Insurers required to cover long term treatment of Lyme disease

Lauryn Russell is a 13-year-old student from Mercer County in northwestern Illinois who has faced a medical challenge made even more difficult by the laws of her home state. When she was 7 years old, Lauryn contracted Lyme disease, a tick-borne illness that is characterized by headaches, fevers, rashes, joint pain and fatigue. The federal Centers for Disease Control and Prevention reports about 30,000 Lyme disease cases in the United States each year, but also says that reported cases are likely only a fraction of the true number of cases, which could be as high as 300,000.

Lyme disease is usually treated with a brief period of antibiotics. Lauryn’s illness was not correctly diagnosed for quite some time. She contracted what is known as persistent Lyme disease, or post-treatment Lyme disease syndrome, a condition in which the symptoms of the disease continue after the normal course of treatment has ended.

Rep. Dan Swanson worked with then 13-year-old Lauryn Russell on
legislation to combat Lyme disease
In September 2017, Lauryn and her mother, Jennifer, met with State Representative Dan Swanson (R-Alpha) to seek assistance.

Jennifer and Lauryn said ‘we need help. We’re not being treated as we feel we should be from our medical care,’” Swanson recounted to WOC radio earlier this year. He said doctors in Illinois were reluctant to treat the disease because of how easily misdiagnosed it is. He also said they were only willing to follow the CDC protocols of antibiotic treatment of up to 21 days. Swanson said fears of punitive action by the Illinois Department of Financial and Professional Regulation were holding the doctors back from going beyond the CDC protocols to treat Lauryn. Advocates for Lyme disease sufferers have long claimed that the CDC protocols are not sufficient for patients with more persistent cases of Lyme disease.

“Lyme disease has a 28-day course,” Swanson said. “So since we’re treating it with 21 days of antibiotics when it’s first diagnosed, it’s like giving someone two days of medicine for a three day flu. It would just fall short.”

So Swanson took action. In February 2018, he introduced House Bill 4515, the Lauryn Russell Lyme Disease Prevention and Protection Law, which allowed Illinois doctors to go beyond CDC protocols when treating especially persistent cases of Lyme disease; like the one Lauryn had; without facing punishment from state regulators. It also created task forces to study the disease and provide educational resources to health care providers about its symptoms and treatments. The bill passed both houses and then-Governor Bruce Rauner’s amendatory veto was overridden in November to make the bill become law.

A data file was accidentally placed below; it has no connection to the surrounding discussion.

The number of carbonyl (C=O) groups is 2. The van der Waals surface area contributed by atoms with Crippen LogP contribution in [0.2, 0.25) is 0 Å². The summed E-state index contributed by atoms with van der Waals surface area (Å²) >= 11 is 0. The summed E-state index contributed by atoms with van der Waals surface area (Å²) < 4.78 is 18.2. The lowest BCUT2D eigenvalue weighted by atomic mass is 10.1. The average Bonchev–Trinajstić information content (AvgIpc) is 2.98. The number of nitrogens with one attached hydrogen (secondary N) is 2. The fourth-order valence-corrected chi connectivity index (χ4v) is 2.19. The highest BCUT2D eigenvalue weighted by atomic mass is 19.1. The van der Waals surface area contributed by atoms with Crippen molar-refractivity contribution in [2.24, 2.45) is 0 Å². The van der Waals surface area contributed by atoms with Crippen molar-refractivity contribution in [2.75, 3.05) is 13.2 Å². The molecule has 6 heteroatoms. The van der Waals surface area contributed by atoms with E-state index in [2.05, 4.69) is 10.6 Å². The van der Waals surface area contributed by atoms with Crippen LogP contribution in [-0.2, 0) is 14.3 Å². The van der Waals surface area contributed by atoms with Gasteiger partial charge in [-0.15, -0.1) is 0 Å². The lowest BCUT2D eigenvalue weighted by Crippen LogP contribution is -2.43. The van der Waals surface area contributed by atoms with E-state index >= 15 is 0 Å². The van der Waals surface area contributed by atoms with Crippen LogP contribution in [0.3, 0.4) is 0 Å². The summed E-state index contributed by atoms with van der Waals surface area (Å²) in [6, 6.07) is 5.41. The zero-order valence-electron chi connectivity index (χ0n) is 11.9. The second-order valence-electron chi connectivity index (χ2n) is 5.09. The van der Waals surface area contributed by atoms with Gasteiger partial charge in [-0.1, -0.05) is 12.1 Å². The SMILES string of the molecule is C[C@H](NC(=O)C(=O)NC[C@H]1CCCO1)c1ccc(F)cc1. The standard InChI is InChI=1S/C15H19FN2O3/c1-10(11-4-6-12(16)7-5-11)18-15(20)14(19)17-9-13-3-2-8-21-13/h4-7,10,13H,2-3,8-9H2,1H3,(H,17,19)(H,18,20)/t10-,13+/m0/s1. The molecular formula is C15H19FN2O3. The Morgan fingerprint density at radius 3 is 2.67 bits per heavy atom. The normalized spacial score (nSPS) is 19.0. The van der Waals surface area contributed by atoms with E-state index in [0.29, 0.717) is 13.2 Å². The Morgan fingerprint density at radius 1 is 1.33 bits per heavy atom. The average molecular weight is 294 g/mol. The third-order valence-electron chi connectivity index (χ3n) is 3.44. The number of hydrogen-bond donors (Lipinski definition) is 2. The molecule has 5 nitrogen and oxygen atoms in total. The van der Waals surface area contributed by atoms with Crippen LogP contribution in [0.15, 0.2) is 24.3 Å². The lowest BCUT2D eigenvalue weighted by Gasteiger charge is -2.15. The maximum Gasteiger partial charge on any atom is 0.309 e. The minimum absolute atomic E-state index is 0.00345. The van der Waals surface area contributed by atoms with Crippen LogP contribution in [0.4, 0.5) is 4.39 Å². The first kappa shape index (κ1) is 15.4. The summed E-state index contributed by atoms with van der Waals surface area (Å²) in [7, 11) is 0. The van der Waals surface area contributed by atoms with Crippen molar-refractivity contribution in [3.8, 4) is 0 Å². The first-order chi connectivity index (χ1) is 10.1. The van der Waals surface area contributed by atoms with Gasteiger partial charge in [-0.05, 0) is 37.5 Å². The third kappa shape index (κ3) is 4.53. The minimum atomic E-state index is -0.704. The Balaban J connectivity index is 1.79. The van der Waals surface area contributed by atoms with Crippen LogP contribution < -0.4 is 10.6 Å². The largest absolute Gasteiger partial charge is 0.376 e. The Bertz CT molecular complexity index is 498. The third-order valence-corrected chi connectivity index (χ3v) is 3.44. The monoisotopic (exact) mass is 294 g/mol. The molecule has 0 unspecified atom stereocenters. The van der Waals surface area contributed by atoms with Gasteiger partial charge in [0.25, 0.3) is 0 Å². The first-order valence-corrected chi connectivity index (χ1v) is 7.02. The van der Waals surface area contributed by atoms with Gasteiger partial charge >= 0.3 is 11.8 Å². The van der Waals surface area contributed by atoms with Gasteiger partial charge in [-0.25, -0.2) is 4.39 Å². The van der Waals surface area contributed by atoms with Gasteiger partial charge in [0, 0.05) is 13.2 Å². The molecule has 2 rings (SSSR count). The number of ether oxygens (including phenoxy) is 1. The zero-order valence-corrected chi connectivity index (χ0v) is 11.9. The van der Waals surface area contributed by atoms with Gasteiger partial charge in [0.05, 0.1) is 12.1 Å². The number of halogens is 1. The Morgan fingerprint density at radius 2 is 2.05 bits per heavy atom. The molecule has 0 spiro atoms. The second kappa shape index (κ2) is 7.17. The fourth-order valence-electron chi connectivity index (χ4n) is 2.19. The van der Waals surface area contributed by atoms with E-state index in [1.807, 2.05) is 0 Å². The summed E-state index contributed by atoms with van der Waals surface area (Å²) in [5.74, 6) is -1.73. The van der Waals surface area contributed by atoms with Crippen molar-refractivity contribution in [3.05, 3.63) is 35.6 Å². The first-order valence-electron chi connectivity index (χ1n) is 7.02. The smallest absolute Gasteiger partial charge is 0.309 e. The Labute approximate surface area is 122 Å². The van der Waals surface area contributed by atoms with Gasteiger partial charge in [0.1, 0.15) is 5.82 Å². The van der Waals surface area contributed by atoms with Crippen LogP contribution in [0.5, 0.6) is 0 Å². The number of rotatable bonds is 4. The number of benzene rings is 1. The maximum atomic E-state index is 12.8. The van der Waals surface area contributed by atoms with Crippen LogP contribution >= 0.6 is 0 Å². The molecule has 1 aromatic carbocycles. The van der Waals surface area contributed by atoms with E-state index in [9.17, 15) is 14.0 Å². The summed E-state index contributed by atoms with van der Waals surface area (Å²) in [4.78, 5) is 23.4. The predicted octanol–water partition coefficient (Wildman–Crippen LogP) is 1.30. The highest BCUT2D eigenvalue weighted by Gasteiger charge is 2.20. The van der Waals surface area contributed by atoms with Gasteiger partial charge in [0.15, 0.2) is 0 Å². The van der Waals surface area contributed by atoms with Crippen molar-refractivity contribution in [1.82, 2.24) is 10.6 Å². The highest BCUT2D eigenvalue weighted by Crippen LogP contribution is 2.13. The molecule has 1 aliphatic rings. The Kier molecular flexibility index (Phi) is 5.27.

But neither Swanson nor the Russells were satisfied just yet. There was still work to be done on the issue of proper treatment of Illinoisans with Lyme disease.

“Last year’s legislation was giving doctors the ability to treat Lyme disease above and beyond CDC protocols and also to establish a task force to help educate doctors to develop training packets,” Swanson said. “This year, our push is to get people with Lyme disease insurance coverage.”

“We found once they were diagnosed with Lyme, many of the private-pay insurances were no longer paying,” Swanson said.

This year, Swanson introduced legislation to amend the Illinois Insurance Code to require insurance policies “to provide coverage for long-term antibiotic therapy for a person with a tick-borne disease,” like Lyme disease.

House Bill 889 quickly accumulated a bipartisan group of co-sponsors, and cleared committee.

“The ability to receive treatment when you have previously been insufficiently treated is life changing,” Swanson said. “This session we pushed another piece of the puzzle into place by mandating private paying insurance coverage of the long-term antibiotic treatment needed for some patients.”

In late March the bill passed the House, but not without a fight.

“This bipartisan bill was opposed by many insurers and their very effective lobbyists,” Swanson said after House passage. “These are powerful and entrenched interests who wanted to shut down this effort simply due to cost. However, the compelling testimony of Lyme sufferers and doctors making a difference in this field helped sway my colleagues toward an overwhelming, unanimous vote to pass this bill out of the House. I couldn’t be prouder of the team that worked so well together on behalf of tick-borne disease patients.”

Senator Neil Anderson (R-Moline) sponsored the bill in the Senate, where it passed 58-0. It is awaiting the signature of Governor J.B. Pritzker in order to become law on January 1.